Has your customer experience (CX) program matured or just begun? Or is it somewhere in the middle? No matter where you’re at, CX program goals need consistent tweaking to be aligned to greater business initiatives. And with the proper alignment, your company can drive better decisions that will positively impact your customers, employees, and bottom line.
In our recent experience forum with Forrester, Goldilocks and the CX Paradigm: Too Little, Too Much, Just Right, we broke down the mystical process of melding a program and business together to work in harmony. It starts with three important steps:
Step #1: Develop a Strategic Plan
Okay, maybe you’ve been thinking, “this program’s been in the game for years, what do I do now?” or “I don’t even know where to start.” Do yourself a favor and take a step back.
To develop a strategic plan, you need to zoom out so that you can focus on the overarching CX program goals that matter. What’s your company’s vision and how can this program play a key role? When you first identify the big-picture mission, the smaller decisions become easier. And then you can start to set trail marker goals that’ll push you towards the finish line. This will only work, however, if the CX goals you create are practical ones. Goals that are too aspirational will inevitably cause your business to lose organizational efficacy and buy-in. Make sure anything you set your program for is actually achievable. Remember: Quick wins build momentum for major buy-in in the long run.
Step #2: Establish Customer, Employee, and Stakeholder Essentials
Just because developing a strategic plan is step one doesn’t mean you’ll never have to revisit that strategy down the road. Your plan will need to continuously adapt according to several factors. Namely, who are your customers, employees, and stakeholders?
To flesh these core groups out, try analyzing the trends in your market from both global, regional, and local perspectives. What benchmarks does your CX program need to meet to stand against competitors and how will that fit into your company’s business plans? If that’s still not enough information, it’s also useful to look at how your specific industry (in terms of CX maturity) is evolving. Some industries are in the early stages and some have a long-established history. And that history makes a difference.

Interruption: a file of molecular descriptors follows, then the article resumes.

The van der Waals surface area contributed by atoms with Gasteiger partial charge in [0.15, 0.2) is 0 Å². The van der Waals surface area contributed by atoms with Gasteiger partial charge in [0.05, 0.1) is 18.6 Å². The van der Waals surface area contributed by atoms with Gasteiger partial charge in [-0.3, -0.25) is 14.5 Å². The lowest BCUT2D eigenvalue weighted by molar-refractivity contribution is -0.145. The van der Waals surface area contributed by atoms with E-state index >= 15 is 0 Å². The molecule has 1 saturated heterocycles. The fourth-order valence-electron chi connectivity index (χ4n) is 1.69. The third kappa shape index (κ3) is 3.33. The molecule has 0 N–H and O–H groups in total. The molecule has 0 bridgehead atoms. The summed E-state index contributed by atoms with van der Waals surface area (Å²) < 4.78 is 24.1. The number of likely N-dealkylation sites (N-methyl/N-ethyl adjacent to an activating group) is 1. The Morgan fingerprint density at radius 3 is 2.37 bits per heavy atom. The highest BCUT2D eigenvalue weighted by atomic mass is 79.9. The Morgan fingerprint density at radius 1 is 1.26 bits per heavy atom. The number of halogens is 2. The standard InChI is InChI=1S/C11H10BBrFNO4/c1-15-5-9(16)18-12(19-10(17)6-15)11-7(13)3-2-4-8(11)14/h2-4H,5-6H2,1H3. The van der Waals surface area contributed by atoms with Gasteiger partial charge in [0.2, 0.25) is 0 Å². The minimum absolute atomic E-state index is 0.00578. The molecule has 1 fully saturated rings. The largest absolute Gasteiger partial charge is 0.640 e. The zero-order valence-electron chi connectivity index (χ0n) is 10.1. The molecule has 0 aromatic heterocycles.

Gathering these broader insights into the industry and market will help you to realize realistic goals and give better direction on how to move your CX program forward.
Step #3: Design & Assemble CX Leadership
You can’t have CX program goals without a CX team. There needs to be dedicated leaders consistently working on customer experience as your business initiatives and the business world changes over time.
One might think, “Why don’t I just have a few CX experts figure this out?” And you should let your CX pros do what they do best. But when customer experience exists in a vacuum, it ignores one crucial reality. Customer experience programs should be owned by and should encompass all parts of a business because it informs all parts of the business. Your program needs to be cross-functional to be truly successful and aligned with big-picture business goals. The more experts from various departments you bring in, the greater the perspective and outcome. The ideal CX leadership doesn’t look like a single team—it looks like multiple teams overlapping. .
If you’d like to learn more about aligning your CX program to business initiatives and how that helps you prove ROI for your initiatives, watch our recent Experience Forum with Forrester VP, Principal Analyst Maxie Schmidt-Subramanian here.